The ratio α/αcr did not exceed unity as well for some fuel cycles with fuel failures. This is in accordance with the ideas that not any fuel failure entails a fuel washout into the coolant.

Fuel washout was shown with the use of the criterion for some of the analyzed cycles with leaking fuel in the core. Such cycles are marked by diamond-shaped symbols. Ovals are used to mark the cycles for which fuel washout into the coolant may be regarded as confirmed experimentally.

  1. One leaking FA was detected during reactor outage after cycle 2 at unit С. This FA was examined in RIAR hot cells. One failed fuel rod (with gadolinium) was found in the FA by examination. A lengthy opened defect was found in the failed fuel rod. The fuel pellet was heavily oxidized on the grain boundaries opposite the defect which led to the grain leaching. A large-size piece of the fuel pellet was absent at that point. This is an evidence of the fuel being washed out from the gadolinium fuel rod into the coolant.
  2. There were eight leaking fuel assemblies found after cycle 3 at unit В after the reactor shutdown for preventive maintenance. It was found by a visual examination of one of them that a cladding fragment was absent in one of the peripheral fuel rods. The extent of the fuel rod damage allowed a suggestion that there was fuel washout into the coolant during operation.


The activity of 134I is used traditionally in WWER reactors to estimate the amount of fuel deposits. It has been demonstrated in the study that the activity of 134I tends to grow in the course of the failure free fuel cycles even with an invariable mass of fuel deposits in the core. This may happen due to a high rate of plutonium generation in fuel deposits. Dependence has been obtained which allows upper-bound estimation of the respective maximum 134I activity growth rate.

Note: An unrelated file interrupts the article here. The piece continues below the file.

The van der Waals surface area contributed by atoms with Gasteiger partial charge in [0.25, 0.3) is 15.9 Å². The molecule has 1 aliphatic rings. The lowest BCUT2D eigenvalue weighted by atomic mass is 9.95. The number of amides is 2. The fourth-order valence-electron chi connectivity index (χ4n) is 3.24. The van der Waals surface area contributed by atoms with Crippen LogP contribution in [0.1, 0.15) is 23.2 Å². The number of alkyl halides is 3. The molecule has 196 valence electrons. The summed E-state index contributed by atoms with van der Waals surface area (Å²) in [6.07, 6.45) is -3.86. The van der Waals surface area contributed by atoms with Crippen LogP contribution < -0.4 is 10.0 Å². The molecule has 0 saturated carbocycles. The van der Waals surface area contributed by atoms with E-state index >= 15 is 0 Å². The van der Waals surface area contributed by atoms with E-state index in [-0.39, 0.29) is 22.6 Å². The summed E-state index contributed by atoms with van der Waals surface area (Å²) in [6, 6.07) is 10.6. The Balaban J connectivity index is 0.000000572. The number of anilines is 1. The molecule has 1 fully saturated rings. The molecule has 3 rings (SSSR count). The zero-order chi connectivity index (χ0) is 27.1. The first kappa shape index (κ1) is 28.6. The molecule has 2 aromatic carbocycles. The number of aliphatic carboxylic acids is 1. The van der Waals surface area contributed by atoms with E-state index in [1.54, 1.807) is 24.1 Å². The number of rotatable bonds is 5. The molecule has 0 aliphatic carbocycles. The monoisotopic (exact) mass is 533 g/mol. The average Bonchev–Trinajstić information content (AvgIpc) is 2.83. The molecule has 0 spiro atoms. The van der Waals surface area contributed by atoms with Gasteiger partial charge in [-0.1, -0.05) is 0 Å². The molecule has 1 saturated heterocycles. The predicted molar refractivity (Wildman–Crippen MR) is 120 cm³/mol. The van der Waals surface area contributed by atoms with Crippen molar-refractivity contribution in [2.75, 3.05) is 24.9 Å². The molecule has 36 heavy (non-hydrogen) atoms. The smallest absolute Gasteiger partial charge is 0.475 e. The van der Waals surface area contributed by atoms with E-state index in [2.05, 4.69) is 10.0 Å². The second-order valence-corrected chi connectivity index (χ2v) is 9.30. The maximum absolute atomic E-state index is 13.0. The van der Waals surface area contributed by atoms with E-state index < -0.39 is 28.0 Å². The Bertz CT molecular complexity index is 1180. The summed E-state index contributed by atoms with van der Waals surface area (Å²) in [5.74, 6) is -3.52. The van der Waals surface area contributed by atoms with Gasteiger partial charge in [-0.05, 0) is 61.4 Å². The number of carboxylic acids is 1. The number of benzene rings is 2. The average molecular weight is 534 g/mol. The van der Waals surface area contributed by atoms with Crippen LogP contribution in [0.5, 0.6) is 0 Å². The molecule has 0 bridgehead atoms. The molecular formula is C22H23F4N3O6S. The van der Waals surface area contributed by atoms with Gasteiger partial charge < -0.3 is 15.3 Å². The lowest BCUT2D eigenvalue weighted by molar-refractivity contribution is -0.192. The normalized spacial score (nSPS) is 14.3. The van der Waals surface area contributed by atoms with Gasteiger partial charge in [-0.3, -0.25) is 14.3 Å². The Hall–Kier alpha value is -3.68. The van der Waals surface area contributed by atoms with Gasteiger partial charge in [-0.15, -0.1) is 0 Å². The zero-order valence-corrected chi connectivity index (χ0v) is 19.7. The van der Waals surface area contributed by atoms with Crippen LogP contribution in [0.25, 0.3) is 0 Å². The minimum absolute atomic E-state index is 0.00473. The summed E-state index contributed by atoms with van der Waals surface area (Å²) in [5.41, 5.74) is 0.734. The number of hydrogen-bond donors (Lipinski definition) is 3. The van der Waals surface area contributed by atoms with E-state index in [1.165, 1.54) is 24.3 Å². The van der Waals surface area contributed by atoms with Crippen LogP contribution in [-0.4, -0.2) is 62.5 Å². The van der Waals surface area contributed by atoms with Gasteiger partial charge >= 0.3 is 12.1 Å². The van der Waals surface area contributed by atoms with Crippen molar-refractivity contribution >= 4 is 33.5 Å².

A criterion has been proposed which makes it possible to differentiate cases when the 134I activity growth is caused by the washout of fuel and when it is explained by the evolution of the fissile nuclide composition in fuel deposits.

A number of fuel cycles at WWER-1000 NPPs have been analyzed comparatively. It has been shown that the 134I activity growth rate turns out to be smaller than the criterion threshold for the failure free fuel cycles. In the fuel cycles, for which fuel washout was confirmed experimentally, the 134I activity growth rate exceeds the value set by the criterion.


The research was carried out with the financial support of the RFBR as part of the Project No. 20-38-90081.


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* Russian text published: Izvestiya vuzov. Yadernaya Energetika (ISSN 0204-3327), 2020, n. 3, pp. 50–61.